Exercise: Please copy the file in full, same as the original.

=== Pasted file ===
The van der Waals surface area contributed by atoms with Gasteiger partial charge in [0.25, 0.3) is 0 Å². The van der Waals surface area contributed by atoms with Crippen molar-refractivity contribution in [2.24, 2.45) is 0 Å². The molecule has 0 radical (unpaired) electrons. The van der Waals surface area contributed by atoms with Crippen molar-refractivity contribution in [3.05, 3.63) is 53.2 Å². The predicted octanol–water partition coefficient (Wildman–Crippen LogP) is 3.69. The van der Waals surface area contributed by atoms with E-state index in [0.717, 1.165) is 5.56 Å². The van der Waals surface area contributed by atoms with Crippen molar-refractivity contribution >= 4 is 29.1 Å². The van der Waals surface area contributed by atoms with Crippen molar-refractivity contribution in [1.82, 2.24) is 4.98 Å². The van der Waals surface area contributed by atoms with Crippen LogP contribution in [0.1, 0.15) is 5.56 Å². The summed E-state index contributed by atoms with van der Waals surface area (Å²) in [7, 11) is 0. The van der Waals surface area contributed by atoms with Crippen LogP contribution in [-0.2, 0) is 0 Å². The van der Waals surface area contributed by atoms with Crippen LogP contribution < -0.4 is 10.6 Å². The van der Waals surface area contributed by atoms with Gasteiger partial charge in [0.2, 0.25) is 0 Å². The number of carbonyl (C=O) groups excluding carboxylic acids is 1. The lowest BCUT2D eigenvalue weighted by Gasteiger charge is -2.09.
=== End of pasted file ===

The van der Waals surface area contributed by atoms with Gasteiger partial charge in [0.25, 0.3) is 0 Å². The van der Waals surface area contributed by atoms with Crippen molar-refractivity contribution in [2.24, 2.45) is 0 Å². The molecule has 0 radical (unpaired) electrons. The van der Waals surface area contributed by atoms with Crippen molar-refractivity contribution in [3.05, 3.63) is 53.2 Å². The predicted octanol–water partition coefficient (Wildman–Crippen LogP) is 3.69. The van der Waals surface area contributed by atoms with E-state index in [0.717, 1.165) is 5.56 Å². The van der Waals surface area contributed by atoms with Crippen molar-refractivity contribution >= 4 is 29.1 Å². The van der Waals surface area contributed by atoms with Crippen molar-refractivity contribution in [1.82, 2.24) is 4.98 Å². The van der Waals surface area contributed by atoms with Crippen LogP contribution in [0.1, 0.15) is 5.56 Å². The summed E-state index contributed by atoms with van der Waals surface area (Å²) in [7, 11) is 0. The van der Waals surface area contributed by atoms with Crippen LogP contribution in [-0.2, 0) is 0 Å². The van der Waals surface area contributed by atoms with Crippen LogP contribution < -0.4 is 10.6 Å². The van der Waals surface area contributed by atoms with Gasteiger partial charge in [0.2, 0.25) is 0 Å². The number of carbonyl (C=O) groups excluding carboxylic acids is 1. The lowest BCUT2D eigenvalue weighted by Gasteiger charge is -2.09.